Hey all. On a trip, so gonna make this quick, but it weirdly came to mind as worthy of sharing.
I was on a job out in a rural part of the county a few months back. It was a big house up in the hills behind a winery, so it had a really nice view from the front deck we were working on. The house itself was shaped a bit like a horseshoe, and the whole inside curve of that shape was lined with floor-to-ceiling windows. It was cool.
Well, I’m walking along that path to get some tools from the truck when I look down and see a bird on the concrete walkway. It’s on its back, wings splayed, kind of contorted out of shaped. Aww, poor little guy, I think, and start looking around for a bush to set the remains in. It was pretty obvious he’d gotten ambushed by one of the windows, and speed plus little bird spine equals…well, this.
Then I get a little closer and see what I didn’t want to: little sharp, stuttering, haggard breaths.
“…Fuck,” was of course the next mental diagnosis of the situation. Now, rather than a dead bird, here I had one that was dying and very likely suffering from its injuries. Didn’t want to move it, for fear of scaring it and causing it to twist painfully with reflex. Couldn’t just leave it there, for fear of a coworker stepping on him, if not just the unsightliness (is that a word?) for the owner. Wanted to mercy-kill it, but all I really had on me that was appropriate was my framing hammer, and that would have been a bad look if the aforementioned owner came around right as I was dropping it on the little guy.
I asked my older coworker for advice on what to do, and his answer was something akin to, “Hmm…dunno. Sucks.” I came back by the bird, and by now the dog of the house was staring at it, salivating, on the other side of the glass. So I bucked up, knocked on the door, and told the owner – just hoping she wouldn’t let the hounds out to brutalize the little guy with ‘play time.’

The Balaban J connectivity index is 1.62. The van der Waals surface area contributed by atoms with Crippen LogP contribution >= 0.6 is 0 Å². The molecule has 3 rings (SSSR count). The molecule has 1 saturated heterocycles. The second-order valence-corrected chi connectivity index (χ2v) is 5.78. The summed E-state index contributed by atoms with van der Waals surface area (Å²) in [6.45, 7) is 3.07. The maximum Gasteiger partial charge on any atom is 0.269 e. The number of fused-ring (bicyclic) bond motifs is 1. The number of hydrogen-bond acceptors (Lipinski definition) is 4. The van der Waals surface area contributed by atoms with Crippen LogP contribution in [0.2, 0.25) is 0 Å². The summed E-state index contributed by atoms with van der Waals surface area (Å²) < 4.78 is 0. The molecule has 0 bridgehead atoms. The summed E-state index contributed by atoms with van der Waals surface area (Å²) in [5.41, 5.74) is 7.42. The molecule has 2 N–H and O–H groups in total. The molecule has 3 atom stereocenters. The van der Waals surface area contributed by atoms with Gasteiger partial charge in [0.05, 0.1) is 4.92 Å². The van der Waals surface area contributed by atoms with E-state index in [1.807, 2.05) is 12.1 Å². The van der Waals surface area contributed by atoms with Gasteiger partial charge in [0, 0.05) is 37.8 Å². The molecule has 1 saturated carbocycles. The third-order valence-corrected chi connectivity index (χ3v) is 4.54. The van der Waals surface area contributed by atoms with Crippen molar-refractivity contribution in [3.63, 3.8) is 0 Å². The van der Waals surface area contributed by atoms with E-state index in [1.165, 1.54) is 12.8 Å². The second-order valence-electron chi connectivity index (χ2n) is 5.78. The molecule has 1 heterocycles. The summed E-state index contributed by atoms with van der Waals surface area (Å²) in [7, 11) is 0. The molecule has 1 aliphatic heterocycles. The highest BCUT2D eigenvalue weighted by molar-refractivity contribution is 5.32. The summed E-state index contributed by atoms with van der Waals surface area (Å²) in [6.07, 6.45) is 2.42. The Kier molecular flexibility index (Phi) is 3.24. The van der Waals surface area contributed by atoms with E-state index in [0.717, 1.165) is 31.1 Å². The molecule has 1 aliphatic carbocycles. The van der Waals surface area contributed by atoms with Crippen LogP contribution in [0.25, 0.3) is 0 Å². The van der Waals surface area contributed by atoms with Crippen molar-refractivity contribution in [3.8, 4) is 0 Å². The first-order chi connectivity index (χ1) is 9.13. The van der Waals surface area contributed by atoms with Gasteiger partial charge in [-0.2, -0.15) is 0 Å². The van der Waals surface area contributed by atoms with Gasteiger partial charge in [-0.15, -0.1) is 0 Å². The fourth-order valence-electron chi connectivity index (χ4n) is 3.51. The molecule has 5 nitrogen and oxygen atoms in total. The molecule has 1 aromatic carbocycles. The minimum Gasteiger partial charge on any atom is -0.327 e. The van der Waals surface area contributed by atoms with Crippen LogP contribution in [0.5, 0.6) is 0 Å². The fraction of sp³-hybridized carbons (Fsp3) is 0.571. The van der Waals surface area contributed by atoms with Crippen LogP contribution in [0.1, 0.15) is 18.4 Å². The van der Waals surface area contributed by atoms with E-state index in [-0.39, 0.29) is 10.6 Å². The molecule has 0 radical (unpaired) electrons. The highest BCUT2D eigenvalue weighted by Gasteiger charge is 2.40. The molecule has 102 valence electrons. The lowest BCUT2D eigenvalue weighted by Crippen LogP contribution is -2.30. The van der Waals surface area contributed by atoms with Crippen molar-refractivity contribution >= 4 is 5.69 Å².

She saw, laughed, totally agreed, and we figured we’d just try and leave the little guy in what peace he might find in his last minutes; knowing that around evening time, nature (or a cat) would take its course.
Eventually, I come back and find the bird sitting upright, and I’m shocked. That ruled out a broken back, far as I could tell. He sat up straight, but his head was a little off-kilter. Broken neck still, maybe? I think, and I approach him a little.
[By the way, I swear to God we got work done that day, even though this view may not make it seem like it. lol]
His eyes flittered in and out of sleep. He’d lean forward with the loss of consciousness, catch himself, and sit upright again, like he was dozing off. As I got closer, he regarded me with one of his eyes, but he could. Not. Give. A. Shit. That I was coming within inches of his person. His birdsman…ship?
That was a first. I don’t think I’d ever seen a little finch dealing with results from a concussion before.
Later on, a landscaping crew came by, and before I could warn them about the bird [Again, guys, serious about my job, I really was working on the deck as my primary interest of the day.] I saw that one of them had picked the little guy up and was lightly petting his back between the wings. Who am I to say he shouldn’t? So I just watched from afar and smiled at the sweet moment.
Towards the end of the day, I come ’round the bend doing a final clean up of the day [See? Working.], and I notice the bird was gone. I check the hedges nearby, seeing if he was set in the shade. Nothing. I asked the owner if the landscaper had moved him, and she told me that no, he’d pet it and put it right back where it was. Then I’m ’rounding the bend for the final time that day – and I swear to God this is true – I hear a single ‘tweet’ from above me on the roof.
Now, I’ll never know if that landscaper was actually a Mexican druid with healing abilities or not, but I’d like to imagine that the bird had just taken a massive hit to the dome, suffered a bad concussion, and just needed some time to shake the cobwebs out; and that that ‘tweet’ was some kind of, “Hey, buddy, thanks for not smashing me when you thought I was dead.”
Altogether, it was a tale of trial, hardship, patience, adversity, and the ability to rally and overcome, all wrapped up in a neat little quarter-ounce package with wings.